It’s wild to think of the enormous, cavernous gap between what I knew about financial aid as a high school senior applying to college (nothing) and what I know now (a lot). As a high school senior, I thought the only way to get money for college was to work really, really hard and earn a scholarship based on having stronger grades and/or test scores than my fellow admitted students. So as I developed my college list, I researched additional school-specific scholarship opportunities (they usually had “presidential” in the name) and I wrote many extra essays to be considered. These, my friends, were merit-based scholarships and can provide a really powerful opportunity to help pay for college. What I didn’t realize is that many colleges would automatically consider me for need-based financial aid if I were admitted...and based on my family's income, I likely would have qualified for a significant package at institutions with the most generous aid policies.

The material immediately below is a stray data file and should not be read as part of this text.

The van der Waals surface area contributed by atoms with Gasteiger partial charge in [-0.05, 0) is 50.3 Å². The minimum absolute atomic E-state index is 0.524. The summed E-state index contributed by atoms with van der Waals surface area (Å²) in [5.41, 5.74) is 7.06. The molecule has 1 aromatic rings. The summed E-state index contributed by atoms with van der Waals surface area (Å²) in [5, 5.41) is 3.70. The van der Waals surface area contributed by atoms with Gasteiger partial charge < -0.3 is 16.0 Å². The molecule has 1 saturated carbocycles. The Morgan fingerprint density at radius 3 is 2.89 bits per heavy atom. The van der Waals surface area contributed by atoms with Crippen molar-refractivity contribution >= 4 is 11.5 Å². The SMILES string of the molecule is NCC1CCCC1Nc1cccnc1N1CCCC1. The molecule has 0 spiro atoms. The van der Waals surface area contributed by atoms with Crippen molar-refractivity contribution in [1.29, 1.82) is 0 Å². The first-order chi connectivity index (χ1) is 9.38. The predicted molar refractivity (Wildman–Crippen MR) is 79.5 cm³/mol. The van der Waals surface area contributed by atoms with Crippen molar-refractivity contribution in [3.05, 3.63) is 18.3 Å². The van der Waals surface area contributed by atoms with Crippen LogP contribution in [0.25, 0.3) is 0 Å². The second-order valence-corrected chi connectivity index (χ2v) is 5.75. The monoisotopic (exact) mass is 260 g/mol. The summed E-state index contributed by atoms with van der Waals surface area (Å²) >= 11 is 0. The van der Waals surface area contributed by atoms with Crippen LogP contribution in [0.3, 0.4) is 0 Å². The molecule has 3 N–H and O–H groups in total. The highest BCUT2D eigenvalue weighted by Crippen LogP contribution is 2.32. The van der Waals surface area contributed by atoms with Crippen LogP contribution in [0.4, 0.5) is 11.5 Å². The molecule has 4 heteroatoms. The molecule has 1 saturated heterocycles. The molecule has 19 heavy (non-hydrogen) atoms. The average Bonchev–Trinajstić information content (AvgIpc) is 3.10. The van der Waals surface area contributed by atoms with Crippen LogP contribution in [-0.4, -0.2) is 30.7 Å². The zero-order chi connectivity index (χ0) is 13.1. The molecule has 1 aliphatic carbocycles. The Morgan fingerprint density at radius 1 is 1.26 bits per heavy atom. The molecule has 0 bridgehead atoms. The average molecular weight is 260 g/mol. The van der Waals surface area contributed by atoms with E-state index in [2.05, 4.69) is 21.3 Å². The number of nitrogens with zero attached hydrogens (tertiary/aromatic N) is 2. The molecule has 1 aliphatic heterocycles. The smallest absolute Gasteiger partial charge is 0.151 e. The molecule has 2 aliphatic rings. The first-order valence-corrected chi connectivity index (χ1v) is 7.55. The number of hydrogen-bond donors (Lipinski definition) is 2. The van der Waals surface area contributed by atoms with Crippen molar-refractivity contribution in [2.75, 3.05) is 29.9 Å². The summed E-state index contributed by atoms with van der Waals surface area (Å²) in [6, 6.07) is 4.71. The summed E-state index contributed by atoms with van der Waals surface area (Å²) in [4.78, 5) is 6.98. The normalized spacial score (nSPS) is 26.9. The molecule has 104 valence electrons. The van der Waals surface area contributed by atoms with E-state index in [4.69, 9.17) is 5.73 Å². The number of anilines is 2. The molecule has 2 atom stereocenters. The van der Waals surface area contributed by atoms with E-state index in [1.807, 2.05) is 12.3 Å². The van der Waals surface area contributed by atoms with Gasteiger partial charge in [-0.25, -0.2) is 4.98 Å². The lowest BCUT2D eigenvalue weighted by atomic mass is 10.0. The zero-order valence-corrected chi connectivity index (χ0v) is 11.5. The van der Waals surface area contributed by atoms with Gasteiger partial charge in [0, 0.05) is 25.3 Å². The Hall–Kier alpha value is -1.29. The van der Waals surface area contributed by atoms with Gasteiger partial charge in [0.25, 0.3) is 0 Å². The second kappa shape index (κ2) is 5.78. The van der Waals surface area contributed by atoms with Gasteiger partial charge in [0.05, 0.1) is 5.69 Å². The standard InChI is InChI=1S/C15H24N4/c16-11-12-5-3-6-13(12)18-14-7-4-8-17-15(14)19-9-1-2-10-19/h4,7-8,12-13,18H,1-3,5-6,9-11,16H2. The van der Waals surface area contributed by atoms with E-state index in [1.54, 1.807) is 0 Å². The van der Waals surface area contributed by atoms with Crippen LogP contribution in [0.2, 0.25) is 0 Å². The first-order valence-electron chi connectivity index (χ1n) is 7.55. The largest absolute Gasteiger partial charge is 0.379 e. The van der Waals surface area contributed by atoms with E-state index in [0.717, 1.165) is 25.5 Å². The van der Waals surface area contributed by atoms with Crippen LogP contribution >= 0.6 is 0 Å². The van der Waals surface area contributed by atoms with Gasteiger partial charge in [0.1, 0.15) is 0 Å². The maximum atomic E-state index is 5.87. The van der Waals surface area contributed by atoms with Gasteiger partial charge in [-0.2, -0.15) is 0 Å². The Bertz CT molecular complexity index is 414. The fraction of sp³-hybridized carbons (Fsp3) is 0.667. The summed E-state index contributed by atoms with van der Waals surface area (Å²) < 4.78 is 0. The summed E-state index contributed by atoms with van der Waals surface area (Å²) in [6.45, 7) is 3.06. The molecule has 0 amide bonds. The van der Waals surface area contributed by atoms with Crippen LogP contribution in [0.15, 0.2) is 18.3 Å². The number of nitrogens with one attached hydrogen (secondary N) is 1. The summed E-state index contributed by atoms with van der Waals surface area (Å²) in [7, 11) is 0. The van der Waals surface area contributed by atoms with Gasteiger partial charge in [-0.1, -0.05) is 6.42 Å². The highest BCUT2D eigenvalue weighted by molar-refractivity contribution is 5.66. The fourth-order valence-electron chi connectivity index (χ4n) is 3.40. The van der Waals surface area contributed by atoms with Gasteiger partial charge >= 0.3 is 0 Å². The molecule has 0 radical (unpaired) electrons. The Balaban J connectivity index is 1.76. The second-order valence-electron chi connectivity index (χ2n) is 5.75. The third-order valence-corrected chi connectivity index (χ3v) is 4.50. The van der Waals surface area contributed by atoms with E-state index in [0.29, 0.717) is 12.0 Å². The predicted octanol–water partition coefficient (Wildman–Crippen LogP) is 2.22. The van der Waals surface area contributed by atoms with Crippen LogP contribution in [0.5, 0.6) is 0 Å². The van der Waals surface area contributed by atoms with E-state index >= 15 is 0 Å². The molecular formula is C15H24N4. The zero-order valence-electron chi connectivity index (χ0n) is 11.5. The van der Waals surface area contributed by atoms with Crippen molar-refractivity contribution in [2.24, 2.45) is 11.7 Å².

So if you are a lost lamb in the world of financial aid like I was, here are ten definitions to help you out:
Need-based financial aid: financial aid awarded based on a family’s financial resources. Free money offered on the basis of need is generally called a grant. “Need” is defined by the institutions and the government, it is calculated differently at different institutions, and it may or may not coincide with a family’s perception of what they need to make a college affordable. Lower-income families will qualify for more need-based aid and higher-income families will qualify for less or no aid, depending on financial circumstances. At Tufts, we provide about $80 million in need-based aid each year.